Internet

Coming to Internet surveillance, the relevant substantive provisions may be found interspersed throughout the Information Technology Act, 2000 and Rules made thereunder. But before looking at the enabling provisions themselves, a distinction must be made between “Internet data” and “Internet meta-data”. The term “Internet data” connotes the core contents of data-packets transmitted between a user-end device and the host-server in which information accessed by the user resides. This would include the contents of websites browsed, e-mails sent/received, chat-logs and so on. “Internet meta-data” on the other hand, signifies particulars of Internet data apart from its core-contents. This would include information such as date and time of transmission, duration for which data was transmitted and location from/to which data was transmitted.

Internet data

With that out of the way, Section 69 of the IT Act, modeled extensively after Section 5(2) of the Telegraph Act, allows the Government to engage in surveillance of Internet data. It reads:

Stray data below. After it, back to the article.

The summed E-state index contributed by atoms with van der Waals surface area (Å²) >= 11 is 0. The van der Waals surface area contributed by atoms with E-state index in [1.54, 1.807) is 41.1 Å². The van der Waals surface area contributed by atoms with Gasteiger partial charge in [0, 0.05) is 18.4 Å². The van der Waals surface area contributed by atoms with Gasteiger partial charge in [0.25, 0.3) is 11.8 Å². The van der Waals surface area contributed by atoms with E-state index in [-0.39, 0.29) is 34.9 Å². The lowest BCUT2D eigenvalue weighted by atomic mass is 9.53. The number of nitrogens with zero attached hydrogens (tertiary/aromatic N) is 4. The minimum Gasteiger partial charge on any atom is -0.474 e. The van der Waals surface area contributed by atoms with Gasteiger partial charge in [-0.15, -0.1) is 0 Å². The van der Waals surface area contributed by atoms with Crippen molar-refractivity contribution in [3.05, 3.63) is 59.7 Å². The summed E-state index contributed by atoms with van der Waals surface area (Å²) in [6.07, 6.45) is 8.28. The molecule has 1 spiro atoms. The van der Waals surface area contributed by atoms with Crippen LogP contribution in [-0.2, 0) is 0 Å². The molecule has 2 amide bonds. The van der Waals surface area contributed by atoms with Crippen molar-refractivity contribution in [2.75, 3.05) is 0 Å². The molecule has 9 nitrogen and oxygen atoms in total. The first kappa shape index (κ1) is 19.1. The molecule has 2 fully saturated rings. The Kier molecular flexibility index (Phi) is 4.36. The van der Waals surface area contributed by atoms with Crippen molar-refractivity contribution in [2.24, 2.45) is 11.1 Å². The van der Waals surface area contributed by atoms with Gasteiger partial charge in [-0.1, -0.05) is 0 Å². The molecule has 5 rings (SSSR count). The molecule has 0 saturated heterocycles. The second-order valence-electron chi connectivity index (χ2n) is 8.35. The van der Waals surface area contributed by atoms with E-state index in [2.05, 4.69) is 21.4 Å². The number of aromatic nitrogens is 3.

1. Where the Central Government or a State Government or any of its officers specially authorised by the Central Government or the State Government, as the case may be, in this behalf may, if satisfied that it is necessary or expedient to do in the interest of the sovereignty or integrity of India, defence of India, security of the State, friendly relations with foreign States or public order or for preventing the incitement to the commission of any cognizable offence relating to the above or for the investigation of any offence, it may, subject to the provisions of sub-section (2), for reasons to be recorded in writing, by order, direct any agency of the appropriate Government to intercept, monitor or decrypt or cause to be intercepted or monitored or decrypted any information generated, transmitted, received or stored in any computer resource.